Damage control surgery for trauma is over 20 years old, yet we continue to find ways to refine it and make it better. Many lives have been saved over the years, but we’ve also discovered new questions. How soon should the patient go back for definitive closure? What is the optimal closure technique? What if it still won’t close?
One other troublesome issue surfaced as well. We discovered that it is entirely possible to leave things behind. Retained foreign bodies are the bane of any surgeon, and many, many systems are in place to avoid them. However, many of these processes are not possible in emergent trauma surgery. Preop instrument counts cannot be done. Handfuls of uncounted sponges may be packed into the wound.
I was only able to find one paper describing how often things are left behind in damage control surgery (see reference below), and it was uncommon in this single center study (3 cases out of about 2500 patients). However, it can be catastrophic, causing sepsis, physical damage to adjacent organs, and the risk of performing an additional operation in a sick trauma patient.
So what can we do to reduce the risk, hopefully to zero? Here are my recommendations:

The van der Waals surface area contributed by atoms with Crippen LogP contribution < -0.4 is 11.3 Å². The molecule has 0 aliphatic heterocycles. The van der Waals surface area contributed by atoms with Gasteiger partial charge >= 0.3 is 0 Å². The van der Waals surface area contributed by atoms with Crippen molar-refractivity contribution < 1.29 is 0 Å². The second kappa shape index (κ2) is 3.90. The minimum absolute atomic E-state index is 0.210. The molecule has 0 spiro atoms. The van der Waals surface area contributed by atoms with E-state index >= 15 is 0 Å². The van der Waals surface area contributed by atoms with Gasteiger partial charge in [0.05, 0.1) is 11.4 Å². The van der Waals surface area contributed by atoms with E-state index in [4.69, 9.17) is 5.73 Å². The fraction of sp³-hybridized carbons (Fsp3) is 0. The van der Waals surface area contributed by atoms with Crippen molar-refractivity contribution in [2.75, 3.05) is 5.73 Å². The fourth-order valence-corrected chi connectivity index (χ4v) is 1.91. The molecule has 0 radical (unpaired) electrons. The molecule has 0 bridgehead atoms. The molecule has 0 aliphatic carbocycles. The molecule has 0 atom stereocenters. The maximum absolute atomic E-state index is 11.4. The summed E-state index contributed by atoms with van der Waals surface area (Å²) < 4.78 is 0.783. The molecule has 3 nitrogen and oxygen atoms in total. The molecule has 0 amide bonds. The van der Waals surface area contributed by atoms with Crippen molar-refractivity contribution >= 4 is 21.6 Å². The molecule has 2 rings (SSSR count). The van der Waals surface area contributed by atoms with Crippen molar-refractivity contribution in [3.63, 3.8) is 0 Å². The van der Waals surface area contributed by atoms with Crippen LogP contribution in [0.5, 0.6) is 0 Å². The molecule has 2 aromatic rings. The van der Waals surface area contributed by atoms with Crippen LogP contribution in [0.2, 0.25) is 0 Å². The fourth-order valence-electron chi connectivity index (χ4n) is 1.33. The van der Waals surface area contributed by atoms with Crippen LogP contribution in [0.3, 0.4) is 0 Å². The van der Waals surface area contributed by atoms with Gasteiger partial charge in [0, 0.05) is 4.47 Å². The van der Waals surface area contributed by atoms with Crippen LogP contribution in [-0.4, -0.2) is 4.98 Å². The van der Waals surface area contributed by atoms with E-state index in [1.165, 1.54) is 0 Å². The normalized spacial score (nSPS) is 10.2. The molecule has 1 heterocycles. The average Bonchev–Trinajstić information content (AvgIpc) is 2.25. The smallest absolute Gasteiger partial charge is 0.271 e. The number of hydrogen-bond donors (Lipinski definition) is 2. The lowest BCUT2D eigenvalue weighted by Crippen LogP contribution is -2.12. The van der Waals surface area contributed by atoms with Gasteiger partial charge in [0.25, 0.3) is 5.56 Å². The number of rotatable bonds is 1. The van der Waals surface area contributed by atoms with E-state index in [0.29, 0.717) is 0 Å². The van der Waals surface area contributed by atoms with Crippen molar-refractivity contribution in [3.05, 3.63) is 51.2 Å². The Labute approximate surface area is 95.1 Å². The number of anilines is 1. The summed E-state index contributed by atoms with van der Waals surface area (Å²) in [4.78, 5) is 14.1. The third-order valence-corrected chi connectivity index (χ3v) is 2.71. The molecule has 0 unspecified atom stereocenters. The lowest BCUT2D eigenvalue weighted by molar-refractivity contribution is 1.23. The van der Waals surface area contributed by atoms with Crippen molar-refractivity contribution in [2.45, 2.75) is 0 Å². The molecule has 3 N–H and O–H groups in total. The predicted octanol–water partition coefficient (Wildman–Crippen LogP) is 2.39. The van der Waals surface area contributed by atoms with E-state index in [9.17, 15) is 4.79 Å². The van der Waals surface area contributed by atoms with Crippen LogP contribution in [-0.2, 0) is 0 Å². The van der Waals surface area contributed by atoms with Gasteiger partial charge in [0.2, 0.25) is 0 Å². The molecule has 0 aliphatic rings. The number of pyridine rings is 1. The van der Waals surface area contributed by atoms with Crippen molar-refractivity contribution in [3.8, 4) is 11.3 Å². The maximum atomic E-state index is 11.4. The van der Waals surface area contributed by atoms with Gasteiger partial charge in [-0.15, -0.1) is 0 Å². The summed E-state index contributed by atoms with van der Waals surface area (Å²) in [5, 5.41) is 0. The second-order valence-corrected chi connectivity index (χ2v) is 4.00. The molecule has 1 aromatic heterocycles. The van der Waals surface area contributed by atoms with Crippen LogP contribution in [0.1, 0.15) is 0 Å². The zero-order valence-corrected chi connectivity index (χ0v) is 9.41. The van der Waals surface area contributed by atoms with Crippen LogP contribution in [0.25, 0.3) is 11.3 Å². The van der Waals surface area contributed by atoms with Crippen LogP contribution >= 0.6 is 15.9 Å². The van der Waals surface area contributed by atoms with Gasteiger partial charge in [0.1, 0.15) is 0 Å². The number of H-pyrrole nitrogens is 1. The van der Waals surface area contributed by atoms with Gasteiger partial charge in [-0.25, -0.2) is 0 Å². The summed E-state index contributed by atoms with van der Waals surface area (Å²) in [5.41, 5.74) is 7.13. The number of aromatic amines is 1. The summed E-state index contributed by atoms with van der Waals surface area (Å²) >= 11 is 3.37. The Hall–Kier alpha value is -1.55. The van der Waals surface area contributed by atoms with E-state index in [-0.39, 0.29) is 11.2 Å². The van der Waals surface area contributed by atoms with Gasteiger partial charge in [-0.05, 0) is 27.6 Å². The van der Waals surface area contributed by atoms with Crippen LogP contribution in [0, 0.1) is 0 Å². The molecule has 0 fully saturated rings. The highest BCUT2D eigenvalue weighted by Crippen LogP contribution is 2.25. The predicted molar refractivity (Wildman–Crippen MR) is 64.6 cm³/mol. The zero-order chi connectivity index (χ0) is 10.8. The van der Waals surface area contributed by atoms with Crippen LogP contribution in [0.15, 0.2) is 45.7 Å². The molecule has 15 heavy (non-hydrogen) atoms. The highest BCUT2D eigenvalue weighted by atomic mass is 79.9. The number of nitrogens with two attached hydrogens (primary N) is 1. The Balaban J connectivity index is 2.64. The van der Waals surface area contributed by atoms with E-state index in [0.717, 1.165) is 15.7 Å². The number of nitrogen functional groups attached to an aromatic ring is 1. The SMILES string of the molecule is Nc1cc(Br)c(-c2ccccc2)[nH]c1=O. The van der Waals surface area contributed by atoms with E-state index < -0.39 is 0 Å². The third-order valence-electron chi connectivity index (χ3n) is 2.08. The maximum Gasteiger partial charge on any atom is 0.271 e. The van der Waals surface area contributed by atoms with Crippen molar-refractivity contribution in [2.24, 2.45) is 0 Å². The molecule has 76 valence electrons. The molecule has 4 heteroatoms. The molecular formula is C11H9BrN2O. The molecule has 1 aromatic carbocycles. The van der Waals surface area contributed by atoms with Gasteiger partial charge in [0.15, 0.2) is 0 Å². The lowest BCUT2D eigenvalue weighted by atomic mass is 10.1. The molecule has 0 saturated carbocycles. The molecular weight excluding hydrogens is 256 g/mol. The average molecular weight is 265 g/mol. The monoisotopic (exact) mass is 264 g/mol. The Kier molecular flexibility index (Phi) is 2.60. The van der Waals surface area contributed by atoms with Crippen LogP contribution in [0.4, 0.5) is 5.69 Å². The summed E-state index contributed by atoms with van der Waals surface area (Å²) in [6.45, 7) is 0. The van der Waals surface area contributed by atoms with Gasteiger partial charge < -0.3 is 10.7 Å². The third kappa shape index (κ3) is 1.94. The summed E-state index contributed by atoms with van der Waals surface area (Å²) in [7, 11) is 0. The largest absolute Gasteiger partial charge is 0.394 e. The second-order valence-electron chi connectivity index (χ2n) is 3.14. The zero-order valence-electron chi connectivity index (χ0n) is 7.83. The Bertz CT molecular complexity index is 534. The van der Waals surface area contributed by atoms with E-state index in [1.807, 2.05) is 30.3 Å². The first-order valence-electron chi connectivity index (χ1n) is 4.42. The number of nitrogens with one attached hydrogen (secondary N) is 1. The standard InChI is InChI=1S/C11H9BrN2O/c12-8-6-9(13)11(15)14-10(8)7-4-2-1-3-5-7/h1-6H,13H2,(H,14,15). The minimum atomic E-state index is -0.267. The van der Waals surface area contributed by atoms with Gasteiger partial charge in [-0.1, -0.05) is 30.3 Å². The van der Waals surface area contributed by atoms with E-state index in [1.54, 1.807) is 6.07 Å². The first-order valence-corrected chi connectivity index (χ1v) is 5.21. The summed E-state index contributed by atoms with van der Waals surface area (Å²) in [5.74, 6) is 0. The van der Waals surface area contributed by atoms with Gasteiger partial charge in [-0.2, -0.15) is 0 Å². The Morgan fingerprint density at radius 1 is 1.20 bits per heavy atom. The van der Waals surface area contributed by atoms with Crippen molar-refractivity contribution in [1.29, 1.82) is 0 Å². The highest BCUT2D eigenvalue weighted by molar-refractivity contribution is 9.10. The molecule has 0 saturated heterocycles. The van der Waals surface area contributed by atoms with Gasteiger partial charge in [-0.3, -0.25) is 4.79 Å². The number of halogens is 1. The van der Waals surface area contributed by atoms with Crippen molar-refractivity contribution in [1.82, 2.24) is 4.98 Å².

- For busy centers that do frequent laparotomy or thoracotomy for trauma and have packs open and ready, pre-count all instruments and document it
- Pre-count a set number of laparotomy pads into the packs
- Use only items that are radiopaque or have a marker embedded in them. This includes surgical towels, too!
- Implement a damage control closure x-ray policy. When the patient returns to OR and the surgeons are ready to begin the final closure, obtain an x-ray of the entire area that was operated upon. This must be performed and read before the closure is complete so that any identified retained objects can be removed.
Tomorrow, a sample damage control closure x-ray.
Reference: Retained foreign bodies after emergent trauma surgery: incidence after 2526 cavitary explorations. Am Surg 73(10):1031-1034, 2007.